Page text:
When I pull into a new campsite I will pull in front of it, get out, and inspect it. I'm looking for the path I have to pull my truck forward and then the angle I will have to back the trailer into. I look for any obstacles in my way, tree branches, and a good reference point on where to stop backing the trailer up. I then pull up, get out once more to make sure everything is lined up, and back the trailer up.

Sometimes I won't get out, but most times I get out to double check that everything is looking good and I won't hit anything. Just take it slow and get out a couple of times to make sure you won't hit anything. I'll echo taking out the trailer to a empty parking lot and practice backing it up, turning, etc.
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Old 11-17-2015, 05:02 AM   #37
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St. Augustine , Florida
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I am single and travel mostly alone and pull a 25' model.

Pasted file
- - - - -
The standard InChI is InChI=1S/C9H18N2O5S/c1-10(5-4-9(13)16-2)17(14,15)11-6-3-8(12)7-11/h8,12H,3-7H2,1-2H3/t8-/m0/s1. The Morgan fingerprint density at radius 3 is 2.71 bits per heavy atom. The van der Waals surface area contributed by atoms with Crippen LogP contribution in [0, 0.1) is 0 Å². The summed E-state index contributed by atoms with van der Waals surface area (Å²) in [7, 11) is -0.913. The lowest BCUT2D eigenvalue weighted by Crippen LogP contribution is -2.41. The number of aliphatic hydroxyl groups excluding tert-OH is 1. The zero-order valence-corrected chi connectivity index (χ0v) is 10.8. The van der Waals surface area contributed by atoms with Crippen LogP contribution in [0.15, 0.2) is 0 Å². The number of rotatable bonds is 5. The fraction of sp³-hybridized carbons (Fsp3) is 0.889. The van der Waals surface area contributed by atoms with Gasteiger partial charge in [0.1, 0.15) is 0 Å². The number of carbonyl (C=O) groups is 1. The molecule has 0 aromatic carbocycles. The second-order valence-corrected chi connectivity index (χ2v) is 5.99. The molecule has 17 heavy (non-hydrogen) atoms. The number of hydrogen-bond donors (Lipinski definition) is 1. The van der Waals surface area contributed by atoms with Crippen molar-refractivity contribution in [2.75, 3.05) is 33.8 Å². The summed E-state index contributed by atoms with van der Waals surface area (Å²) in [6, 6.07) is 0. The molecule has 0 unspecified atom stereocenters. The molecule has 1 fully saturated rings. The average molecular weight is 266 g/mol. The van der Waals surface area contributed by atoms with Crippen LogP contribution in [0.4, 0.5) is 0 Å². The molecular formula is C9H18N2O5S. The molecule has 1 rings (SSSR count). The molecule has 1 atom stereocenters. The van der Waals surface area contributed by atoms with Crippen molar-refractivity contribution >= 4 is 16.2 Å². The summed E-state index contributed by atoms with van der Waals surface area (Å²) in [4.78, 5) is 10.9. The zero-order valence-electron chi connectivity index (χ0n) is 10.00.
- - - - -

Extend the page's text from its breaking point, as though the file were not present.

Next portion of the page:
I have been in tight situations but every time so far, someone has offered assistance. Last year I went to a campground where there was a stump on the opposite side of the site which made trailer backing a challenge with less room to swing on the narrow access road. Someone came over and helped watch that I did not wreck into something! Most of the time though, it is no problem and I do just fine by myself. Mirrors and Camera.
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Old 11-18-2015, 12:14 PM   #38
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1978 31' Excella 500
Barrie , Ontario
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I pull my 31' AS solo with no problem ,if you are new to backing a trailer practice in a safe place LOTS like a mall parking lot or any quiet place. I don't have a backup camera ,,,,,yet so follow the GOAL rule a lot, good luck !
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Old 02-23-2016, 09:35 PM   #39
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Reidsville , Georgia